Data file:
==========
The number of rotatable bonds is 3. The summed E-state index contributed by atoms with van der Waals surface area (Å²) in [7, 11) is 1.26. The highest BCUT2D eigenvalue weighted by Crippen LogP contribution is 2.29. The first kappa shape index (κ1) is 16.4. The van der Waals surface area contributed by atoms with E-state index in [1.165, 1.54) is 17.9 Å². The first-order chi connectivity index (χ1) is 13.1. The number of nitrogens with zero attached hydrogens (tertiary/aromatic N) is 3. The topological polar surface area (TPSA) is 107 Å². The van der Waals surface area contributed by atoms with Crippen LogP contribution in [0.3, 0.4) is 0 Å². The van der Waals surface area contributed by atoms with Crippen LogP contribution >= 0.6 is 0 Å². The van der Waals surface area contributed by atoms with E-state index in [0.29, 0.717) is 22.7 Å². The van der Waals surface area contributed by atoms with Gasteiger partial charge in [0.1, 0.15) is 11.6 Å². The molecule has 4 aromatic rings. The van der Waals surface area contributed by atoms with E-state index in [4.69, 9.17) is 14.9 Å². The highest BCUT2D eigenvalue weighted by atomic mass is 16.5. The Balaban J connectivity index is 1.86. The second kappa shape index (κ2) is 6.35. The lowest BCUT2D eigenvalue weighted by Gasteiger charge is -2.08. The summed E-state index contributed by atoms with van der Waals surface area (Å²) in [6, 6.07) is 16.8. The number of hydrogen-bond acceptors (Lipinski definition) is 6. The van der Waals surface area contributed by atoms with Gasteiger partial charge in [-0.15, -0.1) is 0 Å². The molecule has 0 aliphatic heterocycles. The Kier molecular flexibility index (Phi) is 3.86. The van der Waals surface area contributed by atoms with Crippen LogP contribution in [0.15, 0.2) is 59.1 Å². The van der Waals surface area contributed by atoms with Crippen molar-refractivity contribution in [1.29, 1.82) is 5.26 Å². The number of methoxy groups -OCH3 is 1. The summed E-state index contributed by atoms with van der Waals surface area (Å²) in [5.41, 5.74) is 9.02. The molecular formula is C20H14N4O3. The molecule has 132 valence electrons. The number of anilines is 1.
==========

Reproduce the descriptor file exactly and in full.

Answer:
The number of rotatable bonds is 3. The summed E-state index contributed by atoms with van der Waals surface area (Å²) in [7, 11) is 1.26. The highest BCUT2D eigenvalue weighted by Crippen LogP contribution is 2.29. The first kappa shape index (κ1) is 16.4. The van der Waals surface area contributed by atoms with E-state index in [1.165, 1.54) is 17.9 Å². The first-order chi connectivity index (χ1) is 13.1. The number of nitrogens with zero attached hydrogens (tertiary/aromatic N) is 3. The topological polar surface area (TPSA) is 107 Å². The van der Waals surface area contributed by atoms with Crippen LogP contribution in [0.3, 0.4) is 0 Å². The van der Waals surface area contributed by atoms with Crippen LogP contribution >= 0.6 is 0 Å². The van der Waals surface area contributed by atoms with E-state index in [0.29, 0.717) is 22.7 Å². The van der Waals surface area contributed by atoms with Gasteiger partial charge in [0.1, 0.15) is 11.6 Å². The molecule has 4 aromatic rings. The van der Waals surface area contributed by atoms with E-state index in [4.69, 9.17) is 14.9 Å². The highest BCUT2D eigenvalue weighted by atomic mass is 16.5. The Balaban J connectivity index is 1.86. The second kappa shape index (κ2) is 6.35. The lowest BCUT2D eigenvalue weighted by Gasteiger charge is -2.08. The summed E-state index contributed by atoms with van der Waals surface area (Å²) in [6, 6.07) is 16.8. The number of hydrogen-bond acceptors (Lipinski definition) is 6. The van der Waals surface area contributed by atoms with Gasteiger partial charge in [-0.15, -0.1) is 0 Å². The molecule has 0 aliphatic heterocycles. The Kier molecular flexibility index (Phi) is 3.86. The van der Waals surface area contributed by atoms with Crippen LogP contribution in [0.15, 0.2) is 59.1 Å². The van der Waals surface area contributed by atoms with Crippen molar-refractivity contribution in [1.29, 1.82) is 5.26 Å². The number of methoxy groups -OCH3 is 1. The summed E-state index contributed by atoms with van der Waals surface area (Å²) in [5.41, 5.74) is 9.02. The molecular formula is C20H14N4O3. The molecule has 132 valence electrons. The number of anilines is 1.